Stuck? Feeling hopeless? Unsure of your next step? For the almost two decades Idealist has been around, we’ve been asking you—our community—to tell us about the obstacles you face when trying to turn your good intentions into action. We’ve compiled a short list of the top-reported obstacles, and now we’re blogging about them one by one. This week, we present: people issues.
A few years ago, one month away from college graduation, I had no idea what I was going to do with my life.
I was a double major in communications and Spanish, had two internships under my belt, and no earthly idea what I wanted to do or where I wanted to go. I applied to dozens of jobs, mostly in New York City but also abroad, and crossed my fingers.
During this time I called a friend of mine who told me to apply for a job at a nonprofit he had worked for in Alaska through an AmeriCorps grant. He was enthusiastic and thought it might be a good fit for me.
Little did I know then that two weeks after commencement I would find myself setting up a tent in a field outside of Anchorage at 2:00 a.m., wondering what I had gotten myself into.
The program lasted from June to November, and the idea was simple: in teams, we traveled across the state of Alaska improving trails, keeping highways clean, and developing events with local communities. We lived at campsites in tents. Showering was a weekly event, and we had no access to electricity.
I expected my time in Alaska to be a trying experience, and it often was. Rain would last for an entire week, the mosquitoes were unbearable during the summer, and I never really got a full night of sleep. I ran into all sorts of wildlife, most of it frightening. I climbed mountains and glaciers, and I learned more about living outdoors than I thought I would ever know.
What I didn’t expect, and in fact didn’t even consider, was what I would learn about other people. I signed up for the Alaska program for relatively selfish reasons: I wanted to wash off four years of city living, have an adventure, and get some experience working in the nonprofit sector.
But when I arrived home in November smelling like a campfire and ecstatic to sleep on a mattress, I came back with more than bear stories. I had learned some valuable lessons about living and working with others that I still find useful today.
1. First impressions are almost always wrong.
For our first week, everyone attended an orientation program. We learned how to use chainsaws, practiced CPR, and watched a video about bear safety. We made meals together and started to get to know one another. After the end of orientation, the initial large group of fifty split into six smaller teams.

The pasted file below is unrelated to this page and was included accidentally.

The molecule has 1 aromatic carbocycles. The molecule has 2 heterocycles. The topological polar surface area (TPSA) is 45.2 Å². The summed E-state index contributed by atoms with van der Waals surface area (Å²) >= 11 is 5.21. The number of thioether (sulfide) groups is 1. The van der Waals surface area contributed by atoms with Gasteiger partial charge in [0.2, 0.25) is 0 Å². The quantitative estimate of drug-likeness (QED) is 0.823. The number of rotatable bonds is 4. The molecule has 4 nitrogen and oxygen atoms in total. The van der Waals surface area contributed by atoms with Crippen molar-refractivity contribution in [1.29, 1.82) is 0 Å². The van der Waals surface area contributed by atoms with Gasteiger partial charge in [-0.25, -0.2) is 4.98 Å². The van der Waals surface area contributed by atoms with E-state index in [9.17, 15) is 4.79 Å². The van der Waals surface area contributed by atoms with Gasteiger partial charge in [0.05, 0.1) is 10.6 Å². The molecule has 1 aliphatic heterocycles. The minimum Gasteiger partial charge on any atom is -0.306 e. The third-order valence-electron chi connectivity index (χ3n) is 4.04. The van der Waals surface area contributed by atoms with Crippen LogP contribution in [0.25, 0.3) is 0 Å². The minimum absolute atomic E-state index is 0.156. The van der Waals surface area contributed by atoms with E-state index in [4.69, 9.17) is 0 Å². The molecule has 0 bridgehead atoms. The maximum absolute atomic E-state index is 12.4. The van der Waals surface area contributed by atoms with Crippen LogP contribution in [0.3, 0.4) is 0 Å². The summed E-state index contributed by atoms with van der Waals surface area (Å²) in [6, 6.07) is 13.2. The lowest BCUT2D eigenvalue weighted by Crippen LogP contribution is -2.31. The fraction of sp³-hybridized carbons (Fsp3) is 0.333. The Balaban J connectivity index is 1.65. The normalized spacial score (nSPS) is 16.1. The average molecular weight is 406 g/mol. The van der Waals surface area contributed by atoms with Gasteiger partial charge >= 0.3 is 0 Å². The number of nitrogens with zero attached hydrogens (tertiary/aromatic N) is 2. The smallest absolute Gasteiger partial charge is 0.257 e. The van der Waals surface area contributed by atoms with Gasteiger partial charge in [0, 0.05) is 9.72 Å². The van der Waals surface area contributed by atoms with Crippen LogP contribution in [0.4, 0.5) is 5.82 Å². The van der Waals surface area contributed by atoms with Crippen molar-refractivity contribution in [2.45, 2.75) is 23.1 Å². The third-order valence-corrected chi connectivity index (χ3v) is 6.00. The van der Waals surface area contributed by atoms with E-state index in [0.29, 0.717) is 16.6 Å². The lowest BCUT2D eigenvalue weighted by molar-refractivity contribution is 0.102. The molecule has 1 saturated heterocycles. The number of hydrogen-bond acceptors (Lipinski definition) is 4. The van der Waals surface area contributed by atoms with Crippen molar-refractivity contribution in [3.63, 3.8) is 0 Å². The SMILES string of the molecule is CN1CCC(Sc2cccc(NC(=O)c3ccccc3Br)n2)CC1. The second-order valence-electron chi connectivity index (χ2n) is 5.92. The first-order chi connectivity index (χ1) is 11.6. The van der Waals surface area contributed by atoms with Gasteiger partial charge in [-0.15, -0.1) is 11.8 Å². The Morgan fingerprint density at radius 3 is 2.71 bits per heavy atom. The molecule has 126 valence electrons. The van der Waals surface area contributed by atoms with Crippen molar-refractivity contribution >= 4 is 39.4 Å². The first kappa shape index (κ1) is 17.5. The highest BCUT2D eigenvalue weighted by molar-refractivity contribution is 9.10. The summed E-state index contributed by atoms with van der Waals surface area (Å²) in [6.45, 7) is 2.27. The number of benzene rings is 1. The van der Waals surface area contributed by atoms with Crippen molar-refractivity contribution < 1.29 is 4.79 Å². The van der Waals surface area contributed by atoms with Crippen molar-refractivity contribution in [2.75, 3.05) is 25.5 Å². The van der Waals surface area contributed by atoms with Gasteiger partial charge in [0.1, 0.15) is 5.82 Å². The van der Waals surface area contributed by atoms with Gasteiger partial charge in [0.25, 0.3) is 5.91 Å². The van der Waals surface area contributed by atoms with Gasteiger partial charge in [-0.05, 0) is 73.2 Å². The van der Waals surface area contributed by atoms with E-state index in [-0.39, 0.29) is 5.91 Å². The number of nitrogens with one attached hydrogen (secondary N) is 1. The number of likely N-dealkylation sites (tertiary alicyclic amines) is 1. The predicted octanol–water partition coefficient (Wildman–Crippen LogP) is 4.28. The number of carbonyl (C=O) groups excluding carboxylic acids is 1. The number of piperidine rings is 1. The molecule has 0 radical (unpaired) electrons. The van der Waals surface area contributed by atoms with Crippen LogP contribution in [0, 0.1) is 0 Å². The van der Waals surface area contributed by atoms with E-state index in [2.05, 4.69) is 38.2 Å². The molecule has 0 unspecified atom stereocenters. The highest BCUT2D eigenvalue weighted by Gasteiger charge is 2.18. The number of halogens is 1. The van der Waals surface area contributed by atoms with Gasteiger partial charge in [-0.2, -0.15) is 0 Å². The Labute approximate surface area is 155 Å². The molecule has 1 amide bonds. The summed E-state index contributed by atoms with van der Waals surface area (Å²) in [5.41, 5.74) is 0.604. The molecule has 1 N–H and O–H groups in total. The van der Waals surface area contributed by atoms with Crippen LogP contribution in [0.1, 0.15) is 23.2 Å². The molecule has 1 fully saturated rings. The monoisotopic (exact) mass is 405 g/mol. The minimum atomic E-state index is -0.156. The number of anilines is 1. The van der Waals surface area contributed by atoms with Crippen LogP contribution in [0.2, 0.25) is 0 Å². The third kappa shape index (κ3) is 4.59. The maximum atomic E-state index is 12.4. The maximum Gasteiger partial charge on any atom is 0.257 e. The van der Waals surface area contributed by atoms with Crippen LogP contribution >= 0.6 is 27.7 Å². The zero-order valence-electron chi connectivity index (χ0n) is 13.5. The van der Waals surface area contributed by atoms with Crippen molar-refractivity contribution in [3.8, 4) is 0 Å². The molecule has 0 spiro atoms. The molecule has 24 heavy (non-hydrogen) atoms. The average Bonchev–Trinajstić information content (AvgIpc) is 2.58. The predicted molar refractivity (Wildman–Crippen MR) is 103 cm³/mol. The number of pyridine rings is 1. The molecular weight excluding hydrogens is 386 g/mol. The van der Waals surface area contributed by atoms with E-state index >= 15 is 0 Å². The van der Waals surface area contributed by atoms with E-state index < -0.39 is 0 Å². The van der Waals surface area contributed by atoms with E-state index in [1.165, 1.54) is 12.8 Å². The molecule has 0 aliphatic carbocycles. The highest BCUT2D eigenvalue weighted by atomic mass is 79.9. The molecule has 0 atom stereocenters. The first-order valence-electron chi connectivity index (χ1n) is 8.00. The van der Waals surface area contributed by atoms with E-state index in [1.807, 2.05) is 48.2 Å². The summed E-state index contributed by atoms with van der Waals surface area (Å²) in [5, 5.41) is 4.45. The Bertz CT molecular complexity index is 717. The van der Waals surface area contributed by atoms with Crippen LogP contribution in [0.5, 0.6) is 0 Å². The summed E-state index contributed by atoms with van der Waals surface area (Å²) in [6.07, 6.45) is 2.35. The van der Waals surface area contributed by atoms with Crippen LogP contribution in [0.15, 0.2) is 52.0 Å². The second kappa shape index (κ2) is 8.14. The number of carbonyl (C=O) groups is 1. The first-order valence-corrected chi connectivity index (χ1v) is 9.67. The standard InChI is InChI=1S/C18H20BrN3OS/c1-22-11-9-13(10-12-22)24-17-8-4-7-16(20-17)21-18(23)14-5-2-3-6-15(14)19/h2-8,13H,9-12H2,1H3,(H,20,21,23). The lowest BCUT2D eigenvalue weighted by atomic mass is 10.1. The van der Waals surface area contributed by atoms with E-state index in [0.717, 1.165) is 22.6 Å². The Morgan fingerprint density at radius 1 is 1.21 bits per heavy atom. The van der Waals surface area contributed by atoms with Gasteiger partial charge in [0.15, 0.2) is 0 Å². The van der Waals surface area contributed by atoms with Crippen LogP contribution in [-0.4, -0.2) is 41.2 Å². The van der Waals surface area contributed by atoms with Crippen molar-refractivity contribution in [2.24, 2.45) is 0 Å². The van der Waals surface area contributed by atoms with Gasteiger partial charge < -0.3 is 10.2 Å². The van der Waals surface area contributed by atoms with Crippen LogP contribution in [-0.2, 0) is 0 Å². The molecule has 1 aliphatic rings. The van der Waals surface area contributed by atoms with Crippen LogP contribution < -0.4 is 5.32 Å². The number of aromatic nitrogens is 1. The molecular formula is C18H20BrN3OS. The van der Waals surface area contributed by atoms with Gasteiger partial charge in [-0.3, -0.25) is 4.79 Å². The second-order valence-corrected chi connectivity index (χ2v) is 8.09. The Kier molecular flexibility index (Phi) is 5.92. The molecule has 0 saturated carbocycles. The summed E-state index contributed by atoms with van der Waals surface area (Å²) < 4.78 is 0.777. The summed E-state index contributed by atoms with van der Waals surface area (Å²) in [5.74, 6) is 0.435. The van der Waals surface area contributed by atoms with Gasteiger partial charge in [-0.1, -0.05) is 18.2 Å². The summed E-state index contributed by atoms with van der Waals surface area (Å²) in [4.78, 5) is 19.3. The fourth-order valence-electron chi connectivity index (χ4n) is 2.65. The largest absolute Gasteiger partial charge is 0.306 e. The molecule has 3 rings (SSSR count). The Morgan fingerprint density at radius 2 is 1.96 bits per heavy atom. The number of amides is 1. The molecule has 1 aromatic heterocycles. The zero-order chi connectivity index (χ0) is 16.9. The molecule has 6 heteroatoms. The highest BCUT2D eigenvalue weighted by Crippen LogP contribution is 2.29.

We were all from different areas of the country, and ranged in age from 18 to 30 years old. No one on our team seemed to have much in common, and I thought I had everybody figured out within a week of working with them. I decided they were lazy, or stubborn, didn’t work well with others, or were distant.
However, as their unique stories unfolded over dozens of campfire conversations and morning coffees, I realized that each of my teammates had a deep personal story to tell.
And that I had been wrong about each and every one of them.
For example, during the first few days, one person on my team casually told me he’d come to Alaska by following an eagle that had appeared in his dreams. I quickly dismissed him as a little bit crazy. But by the end of our time together, I looked up to him and considered him my good friend. And to this day I record interesting dreams I have, mostly due to his influence.
2. Different personalities clash in close quarters. Get over it.
We did everything together. Every day we woke up, made breakfast, drove to our worksite, worked until lunch, ate lunch together, worked some more, drove back to camp, cooked dinner, then went to sleep.
With nothing but time on our hands, we gossiped. It often felt like we were living a supercharged version of Survivor. I’d be friendly with one teammate for two weeks, get into an argument with them, then find another teammate to be best friends with for the next fortnight. Everyone did it. With a limited supply of potential friends, most transgressions were quickly forgiven, and just as quickly occurred again.
Working with such a small group of people and being in constant contact taught me this: everyone has something valuable to offer, as well as something negative. Focusing on the negative aspects of someone’s personality is often easier, especially in a work setting, but it’s never productive.
3. Being a leader is a lot harder than it looks.
Our team leader was responsible for our budget, arranging jobs across the state, and generally keeping us motivated and alive. She was our boss, parent, and friend all at once.
Before Alaska, I’d viewed my past managers’ jobs as similar to mine, except they got paid more. From living in close contact with my boss, though, I realized her responsibilities were much greater. She had to do everything I did, plus keep everything organized and solve disagreements between team members, of which there were many. She was also just as far from home as the rest of us, and couldn’t as comfortably confide in us as we could in each other.
There’s a reason managers get paid more: their job is often much harder than it seems.
The entire Alaska trip was harder than it seemed it would be, in fact, and there were times I truly wanted to give up and book a flight home. But in the end, I wouldn’t trade the half year I spent there for anything else.
I am a better person for having been to Alaska, and not a day goes by that I don’t use something I learned there. Like when I meet someone new, I know not to judge them based on first impressions. And when I meet a bear, I know not to run away. It will just chase you.
Tell us about a time you unexpectedly learned about people when you set out to learn something else.